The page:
So much for the play of word power and word use in the power space.  Now we could move to language power and language use on the part of man.  Knowing a language, that is, having the language at the disposal of one’s language power, can well be an instrument of power.  The withholding of the knowledge of Sanskrit from women and sũdras in ancient and medieval India amounted to keeping them away from the propagation of ideas at the prestigious level.  In contemporary India two distinct powermotives may underlie the parental craze for sending one’s children to English-medium schools.  The power-wielders thereby would hold themselves apart from those bereft of power so that the latter could not attain positions of power or access to prestigious communication channels.  On the other hand, the powerless thereby would seek access to better channels of education, chain of command, mass media, positions of rights, livelihood, or commerce.  Such a motive may or may not be linked with power-seeking : it may as well stem from an acceptance of their subjection.  The position of Persian in medieval India was fairly analogous.  What about the position of the knowledge of Hindi in contemporary India? At a certain historical juncture Hindi was looked upon as a vehicle and instrument of India’s unity, essentially a political motive.  At a later juncture Hindi came to be looked upon as a vehicle and instrument of Hindi imperialism- and there is a certain factual basis too for this perception.  Harsh criticism has led to a certain weakening of this power-seeking motive, though it still persists in certain spheres.  Moving to the international level, one can see the dissemination of the American way of life and thought and its imitation through the medium of language.  One can also connect this phenomenon straightway to power-seeking and subjection-acceptance and thus to power play in power space.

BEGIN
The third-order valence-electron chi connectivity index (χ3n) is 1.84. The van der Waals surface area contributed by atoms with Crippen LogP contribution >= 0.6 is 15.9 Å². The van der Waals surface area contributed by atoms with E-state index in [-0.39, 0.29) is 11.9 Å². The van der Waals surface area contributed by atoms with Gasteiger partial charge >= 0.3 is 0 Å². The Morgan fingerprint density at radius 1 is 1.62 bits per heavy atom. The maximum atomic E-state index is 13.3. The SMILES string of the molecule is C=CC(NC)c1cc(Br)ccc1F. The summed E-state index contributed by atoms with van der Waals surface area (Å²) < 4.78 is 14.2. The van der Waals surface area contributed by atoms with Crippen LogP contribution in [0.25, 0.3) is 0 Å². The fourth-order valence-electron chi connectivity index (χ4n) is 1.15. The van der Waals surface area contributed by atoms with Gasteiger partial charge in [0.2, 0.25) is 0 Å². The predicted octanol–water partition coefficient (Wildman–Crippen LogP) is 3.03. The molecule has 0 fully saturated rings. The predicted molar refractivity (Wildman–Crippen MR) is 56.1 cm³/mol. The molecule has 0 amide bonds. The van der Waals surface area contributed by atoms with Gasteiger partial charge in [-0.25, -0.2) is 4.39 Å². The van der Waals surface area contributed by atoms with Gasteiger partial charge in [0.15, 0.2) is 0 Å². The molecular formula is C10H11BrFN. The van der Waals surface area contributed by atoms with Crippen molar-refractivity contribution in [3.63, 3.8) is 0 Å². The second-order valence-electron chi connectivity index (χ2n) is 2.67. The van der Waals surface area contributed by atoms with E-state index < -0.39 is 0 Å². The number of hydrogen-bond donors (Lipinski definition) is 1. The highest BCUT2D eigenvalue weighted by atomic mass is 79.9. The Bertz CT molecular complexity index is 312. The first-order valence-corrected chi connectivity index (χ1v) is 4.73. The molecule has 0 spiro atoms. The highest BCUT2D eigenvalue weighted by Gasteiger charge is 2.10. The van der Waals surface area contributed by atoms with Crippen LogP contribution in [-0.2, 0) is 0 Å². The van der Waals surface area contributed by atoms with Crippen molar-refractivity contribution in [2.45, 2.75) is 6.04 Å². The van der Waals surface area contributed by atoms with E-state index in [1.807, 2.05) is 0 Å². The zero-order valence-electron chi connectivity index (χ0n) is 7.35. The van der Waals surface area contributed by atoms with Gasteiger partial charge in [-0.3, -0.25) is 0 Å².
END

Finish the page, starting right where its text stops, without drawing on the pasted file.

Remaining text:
So then the second question about language in power-2 can now be answered as follows :


1.      Power-1 and will, rights and duties, power-2 and subjection (and the moral acceptance of these two together constitute the fabric of the play of power-2 (and within it polity proper.)


2.      Language is not merely a medium of understanding meanings but also a means of communicating those meanings.  Naturally language has a bond with life in society—and within it life in the power space.


3.      In the course of language use propagation through language can be an underpinning of the grounds of power-2.


4.      Access or lack of access to language can be a vehicle or instrument of power-2


Now the two questions raised so far about language in relation to power-1 (language as power?) and to power-2 and power play (language in power?) are distinct, yet not wholly unconnected.  The connection yields the third and last question in the present series.


Language as empowerment?


The third question is: Is it possible that the proper manifestation of language power should assist the proper sort of moves in power play? Can language help us in promoting power play to the level of polity proper?


In a sense, we have already answered this question in the affirmative by implication.